AHA Member Spotlight: Patrick Fuliang Shan
Patrick Fuliang Shan is a professor in the history department at Grand Valley State University. He lives in Allendale, Michigan, and has been a member of the AHA since 2003.
Alma maters: PhD, McMaster University, 2003
Fields of interest: Chinese history
Describe your career path. What led you to where you are today? I have been a historian for over 30 years, teaching and doing research on Chinese history in China, Canada, and the United States.
What do you like the most about where you live and work? Now, I am a professor teaching Chinese history at Grand Valley State University in Western Michigan. What I like most here is the fact that my colleagues are very friendly and supportive.
What projects are you currently working on? I am working on a project titled “Li Dazhao: China’s First Communist,” which will be a biography of Li Dazhao, who was the first communist in China. In this project, I will not only trace Li’s path to communism but also interpret China’s great transformation from empire to republic.
Have your interests evolved since graduation? If so, how? No. My interests have always been the same: modern Chinese history. In the past decades, I have published scholarly articles, two monographs, and other forms of literature on modern Chinese history.
Is there an article, book, movie, blog etc. that you could recommend to fellow AHA members? As for modern Chinese history, I think one of the best books I myself have read in the past decades is Joseph Esherick’s The Origins of the Boxer Uprising.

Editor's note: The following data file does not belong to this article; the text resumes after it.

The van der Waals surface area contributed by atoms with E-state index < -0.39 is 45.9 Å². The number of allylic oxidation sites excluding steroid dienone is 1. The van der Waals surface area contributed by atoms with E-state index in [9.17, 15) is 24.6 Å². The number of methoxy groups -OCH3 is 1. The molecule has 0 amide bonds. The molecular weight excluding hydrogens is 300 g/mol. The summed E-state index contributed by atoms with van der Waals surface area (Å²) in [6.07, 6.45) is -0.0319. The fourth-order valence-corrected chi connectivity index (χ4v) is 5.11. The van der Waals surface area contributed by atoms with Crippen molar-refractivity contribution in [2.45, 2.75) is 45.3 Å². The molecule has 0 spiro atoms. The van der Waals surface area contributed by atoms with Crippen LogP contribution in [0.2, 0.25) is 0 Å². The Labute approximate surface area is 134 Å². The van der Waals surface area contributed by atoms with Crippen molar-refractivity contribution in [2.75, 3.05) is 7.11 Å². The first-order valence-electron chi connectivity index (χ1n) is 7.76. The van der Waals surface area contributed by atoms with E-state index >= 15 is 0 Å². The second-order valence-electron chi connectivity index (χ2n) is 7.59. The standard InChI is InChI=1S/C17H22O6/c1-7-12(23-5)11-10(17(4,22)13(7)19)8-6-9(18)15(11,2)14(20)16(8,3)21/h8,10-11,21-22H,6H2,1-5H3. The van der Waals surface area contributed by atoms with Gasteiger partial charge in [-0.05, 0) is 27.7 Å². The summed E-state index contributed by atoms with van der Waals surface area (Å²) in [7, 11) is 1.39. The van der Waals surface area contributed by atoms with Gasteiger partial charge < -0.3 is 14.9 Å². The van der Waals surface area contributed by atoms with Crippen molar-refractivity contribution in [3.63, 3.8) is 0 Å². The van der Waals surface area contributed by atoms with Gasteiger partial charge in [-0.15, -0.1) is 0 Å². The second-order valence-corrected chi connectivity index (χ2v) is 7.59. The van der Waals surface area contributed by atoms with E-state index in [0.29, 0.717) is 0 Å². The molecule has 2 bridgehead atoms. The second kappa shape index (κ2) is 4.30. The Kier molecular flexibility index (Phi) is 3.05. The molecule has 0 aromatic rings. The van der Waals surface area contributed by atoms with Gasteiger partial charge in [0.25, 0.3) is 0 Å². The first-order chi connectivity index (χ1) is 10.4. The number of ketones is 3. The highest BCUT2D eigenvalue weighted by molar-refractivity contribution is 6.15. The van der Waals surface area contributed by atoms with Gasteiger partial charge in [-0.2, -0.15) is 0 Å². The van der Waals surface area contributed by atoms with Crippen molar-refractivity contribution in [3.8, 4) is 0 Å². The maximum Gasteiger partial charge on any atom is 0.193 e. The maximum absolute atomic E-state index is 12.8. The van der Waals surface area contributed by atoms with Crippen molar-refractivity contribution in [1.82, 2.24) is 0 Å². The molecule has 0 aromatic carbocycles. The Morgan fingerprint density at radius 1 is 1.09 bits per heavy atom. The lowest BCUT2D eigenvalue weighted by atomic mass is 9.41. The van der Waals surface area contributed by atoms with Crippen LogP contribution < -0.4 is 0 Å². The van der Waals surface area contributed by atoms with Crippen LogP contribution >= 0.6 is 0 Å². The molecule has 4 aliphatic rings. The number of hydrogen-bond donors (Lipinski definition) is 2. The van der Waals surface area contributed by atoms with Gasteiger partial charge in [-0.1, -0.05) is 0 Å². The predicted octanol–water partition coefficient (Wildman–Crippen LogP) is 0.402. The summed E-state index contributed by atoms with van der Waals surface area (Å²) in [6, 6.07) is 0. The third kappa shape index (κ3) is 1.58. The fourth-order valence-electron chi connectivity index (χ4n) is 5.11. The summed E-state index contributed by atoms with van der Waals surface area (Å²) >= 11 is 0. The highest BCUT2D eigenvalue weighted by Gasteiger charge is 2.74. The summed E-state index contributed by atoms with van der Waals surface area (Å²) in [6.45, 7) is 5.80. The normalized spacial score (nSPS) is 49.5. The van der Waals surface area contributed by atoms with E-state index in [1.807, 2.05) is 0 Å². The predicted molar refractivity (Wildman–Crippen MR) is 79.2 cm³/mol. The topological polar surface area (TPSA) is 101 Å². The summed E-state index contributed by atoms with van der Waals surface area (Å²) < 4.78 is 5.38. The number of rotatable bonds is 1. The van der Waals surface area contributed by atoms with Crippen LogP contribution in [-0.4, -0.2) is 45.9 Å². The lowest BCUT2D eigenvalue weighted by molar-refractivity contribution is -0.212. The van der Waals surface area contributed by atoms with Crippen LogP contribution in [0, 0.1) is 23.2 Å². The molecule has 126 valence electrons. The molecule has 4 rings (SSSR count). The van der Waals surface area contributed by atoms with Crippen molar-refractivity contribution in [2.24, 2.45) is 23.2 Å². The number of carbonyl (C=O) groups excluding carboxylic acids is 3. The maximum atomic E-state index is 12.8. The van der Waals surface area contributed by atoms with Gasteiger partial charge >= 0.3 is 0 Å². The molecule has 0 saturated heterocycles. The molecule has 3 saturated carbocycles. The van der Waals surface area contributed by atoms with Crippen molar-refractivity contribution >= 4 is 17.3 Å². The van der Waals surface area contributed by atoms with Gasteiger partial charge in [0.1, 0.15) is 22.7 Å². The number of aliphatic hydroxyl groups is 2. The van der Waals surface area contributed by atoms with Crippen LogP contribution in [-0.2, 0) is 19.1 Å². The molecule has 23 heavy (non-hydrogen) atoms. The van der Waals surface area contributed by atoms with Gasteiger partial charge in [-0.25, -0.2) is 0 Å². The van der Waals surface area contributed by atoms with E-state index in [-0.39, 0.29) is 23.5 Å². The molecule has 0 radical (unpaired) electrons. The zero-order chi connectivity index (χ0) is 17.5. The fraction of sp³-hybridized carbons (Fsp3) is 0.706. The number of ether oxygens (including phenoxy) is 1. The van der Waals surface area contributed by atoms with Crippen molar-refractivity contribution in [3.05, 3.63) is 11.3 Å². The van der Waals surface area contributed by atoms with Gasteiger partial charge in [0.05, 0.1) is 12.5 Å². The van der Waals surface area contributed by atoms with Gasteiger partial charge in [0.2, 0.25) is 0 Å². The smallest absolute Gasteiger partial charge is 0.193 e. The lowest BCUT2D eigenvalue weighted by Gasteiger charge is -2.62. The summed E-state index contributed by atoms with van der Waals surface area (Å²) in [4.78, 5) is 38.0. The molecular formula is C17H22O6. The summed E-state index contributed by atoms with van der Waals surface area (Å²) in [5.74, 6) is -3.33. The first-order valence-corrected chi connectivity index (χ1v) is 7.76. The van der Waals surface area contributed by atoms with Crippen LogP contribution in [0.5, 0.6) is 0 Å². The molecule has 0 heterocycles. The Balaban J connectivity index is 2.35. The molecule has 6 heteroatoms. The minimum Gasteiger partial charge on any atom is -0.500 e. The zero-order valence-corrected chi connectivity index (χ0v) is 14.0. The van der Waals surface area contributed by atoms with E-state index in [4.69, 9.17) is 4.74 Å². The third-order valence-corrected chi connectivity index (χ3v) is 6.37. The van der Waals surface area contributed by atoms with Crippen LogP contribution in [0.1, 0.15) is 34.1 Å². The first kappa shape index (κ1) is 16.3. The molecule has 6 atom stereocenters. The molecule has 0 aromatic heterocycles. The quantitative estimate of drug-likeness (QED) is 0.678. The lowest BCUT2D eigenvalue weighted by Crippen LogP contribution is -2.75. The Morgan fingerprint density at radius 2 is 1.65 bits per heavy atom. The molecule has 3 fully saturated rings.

What do you value most about the history discipline? History as a discipline is essential to human knowledge, without which humans will be lost in this rapidly changing age of information explosion and will become short-sighted in their perspectives. Although history as a discipline encounters challenges, it must be supported and further developed in the decades to come.
Why is membership in the AHA important to you? The AHA is a great platform for me to gain useful information about history as a discipline. As an active member, I read the AHA journal (American Historical Review) and Perspectives on a regular basis. Also, I present papers at the AHA annual meetings.
Do you have a favorite AHA annual meeting anecdote you would like to share? The presidential address is always one of my favorite moments at the AHA annual conference. The outgoing president usually does an excellent job of presenting his/her first-rate scholarship while introducing his/her lifelong career. Of course, I enjoy attending AHA panels where I can meet scholars and retrieve new scholarly information.
AHA members are involved in all fields of history, with wide-ranging specializations, interests, and areas of employment. To recognize our talented and eclectic membership, Perspectives Daily features a regular AHA Member Spotlight series.
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